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Future Perspectives: Assessment Tools and Rehabilitation in the New Age

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Movement Disorders Rehabilitation

Abstract

The management of movement disorders (MDs) is a challenging task owing to the complexity of the disorders and the inability to monitor them in vivo. Parkinson’s disease (PD) is an MD that presents with many complex motor dysfunctions such as tremor, bradykinesia, rigidity, and gait impairments simultaneously. Current medical treatment options are not adequately targeting the patient’s individual needs and specific functional disabilities. Furthermore, exercise and traditional physical/occupational therapy fall short in this domain as well. In the larger context of rehabilitation, there are then two specific unmet needs: (a) objective personalized assessment of mobility in an ecological valid environment, such as the patient’s home or a similarly simulated environment, and (b) titration and optimization of the intervention, whether medical, surgical or physiotherapeutic, to the needs identified by the objective assessment of motor function. The possibility of using more objective and quantitative technology-based assessment techniques that are portable, wearable, and mobile has matured to the point that such devices are becoming cost effective and soon will be readily available. Conducting traditional assessments in a laboratory or clinical environment does not provide a realistic measure of the patient’s ability to perform daily tasks. The technology should be sent to the patient’s own home, or the environment simulated within the laboratory. Detailed at-home monitoring is now becoming available owing to the increasing affordability of wearable sensor technology and accompanying analysis software. The simulation of environments is becoming possible through virtual reality (VR) technology and has demonstrated great reliability and ease of use. VR allows the patients to experience a more natural environment that will allow assessment and potential training, while performing various tasks that participants would normally carry out during the day (e.g., crossing a busy street, grocery shopping, walking down a narrow hallway, etc.). This chapter reviews the current state of laboratory-based and wearable objective assessment tools. In addition, it explores the domain of VR in generating “real world” scenarios that can be used as ecologically valid assessment environments, which in turn can be considered for rehabilitative training.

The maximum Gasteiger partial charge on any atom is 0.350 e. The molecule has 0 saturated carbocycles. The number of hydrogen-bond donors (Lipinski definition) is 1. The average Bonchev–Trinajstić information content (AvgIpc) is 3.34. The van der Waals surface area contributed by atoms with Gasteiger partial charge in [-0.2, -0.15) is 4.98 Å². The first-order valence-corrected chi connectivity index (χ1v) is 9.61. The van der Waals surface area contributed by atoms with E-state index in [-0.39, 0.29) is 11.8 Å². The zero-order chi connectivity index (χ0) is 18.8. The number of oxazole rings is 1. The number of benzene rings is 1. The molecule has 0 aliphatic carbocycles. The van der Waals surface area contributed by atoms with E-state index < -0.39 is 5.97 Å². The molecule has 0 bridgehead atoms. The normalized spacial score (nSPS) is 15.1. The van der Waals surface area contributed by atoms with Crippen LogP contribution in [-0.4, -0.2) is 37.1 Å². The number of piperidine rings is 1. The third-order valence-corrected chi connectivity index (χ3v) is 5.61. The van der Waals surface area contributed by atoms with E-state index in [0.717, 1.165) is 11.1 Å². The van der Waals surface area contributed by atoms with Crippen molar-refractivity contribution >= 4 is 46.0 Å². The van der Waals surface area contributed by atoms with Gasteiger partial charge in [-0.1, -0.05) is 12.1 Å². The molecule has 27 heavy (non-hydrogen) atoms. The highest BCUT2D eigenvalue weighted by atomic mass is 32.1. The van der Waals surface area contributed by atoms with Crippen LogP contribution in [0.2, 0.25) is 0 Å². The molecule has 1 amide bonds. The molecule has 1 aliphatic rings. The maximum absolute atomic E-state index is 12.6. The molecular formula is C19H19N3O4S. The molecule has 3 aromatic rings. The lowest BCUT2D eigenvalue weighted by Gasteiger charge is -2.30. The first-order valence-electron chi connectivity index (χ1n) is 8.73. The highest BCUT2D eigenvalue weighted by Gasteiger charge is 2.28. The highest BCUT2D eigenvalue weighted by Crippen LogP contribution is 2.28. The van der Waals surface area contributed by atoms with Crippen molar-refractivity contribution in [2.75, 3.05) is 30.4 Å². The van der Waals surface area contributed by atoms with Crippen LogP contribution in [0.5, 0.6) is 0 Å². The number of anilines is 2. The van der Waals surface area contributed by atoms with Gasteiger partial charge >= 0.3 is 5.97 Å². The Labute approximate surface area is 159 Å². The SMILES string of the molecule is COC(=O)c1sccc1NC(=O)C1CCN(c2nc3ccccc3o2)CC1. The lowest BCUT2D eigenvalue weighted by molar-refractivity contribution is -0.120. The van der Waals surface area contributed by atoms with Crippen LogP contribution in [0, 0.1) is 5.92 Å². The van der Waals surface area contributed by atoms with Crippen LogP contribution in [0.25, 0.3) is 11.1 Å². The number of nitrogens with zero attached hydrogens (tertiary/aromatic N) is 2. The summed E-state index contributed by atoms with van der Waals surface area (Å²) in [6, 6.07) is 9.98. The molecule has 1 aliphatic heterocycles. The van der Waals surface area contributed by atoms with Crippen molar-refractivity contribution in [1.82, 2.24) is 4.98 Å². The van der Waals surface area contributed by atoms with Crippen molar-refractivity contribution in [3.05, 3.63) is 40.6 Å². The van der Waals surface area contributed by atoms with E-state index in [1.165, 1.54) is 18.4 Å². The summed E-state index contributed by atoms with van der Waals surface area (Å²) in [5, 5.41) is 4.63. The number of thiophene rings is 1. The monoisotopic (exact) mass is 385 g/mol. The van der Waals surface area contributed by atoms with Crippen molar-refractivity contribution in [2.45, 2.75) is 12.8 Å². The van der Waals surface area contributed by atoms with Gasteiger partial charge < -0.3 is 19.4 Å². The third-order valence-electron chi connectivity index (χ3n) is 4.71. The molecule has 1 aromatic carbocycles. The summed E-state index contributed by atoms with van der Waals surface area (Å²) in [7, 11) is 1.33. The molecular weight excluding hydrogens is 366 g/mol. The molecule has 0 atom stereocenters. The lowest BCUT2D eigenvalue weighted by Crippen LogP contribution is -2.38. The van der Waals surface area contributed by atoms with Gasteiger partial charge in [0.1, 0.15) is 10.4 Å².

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Abbreviations

BG:

Basal ganglia

FOG:

Freezing of gait

IRED:

Infrared-emitting diode

LED:

Light-emitting diode

MD:

Movement disorder

PD:

Parkinson’s disease

UPDRS:

Unified Parkinson’s Disease Rating Scale

VR:

Virtual reality

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Gilmore, G., Jog, M. (2017). Future Perspectives: Assessment Tools and Rehabilitation in the New Age. In: Chien, H., Barsottini, O. (eds) Movement Disorders Rehabilitation. Springer, Cham. https://doi.org/10.1007/978-3-319-46062-8_10

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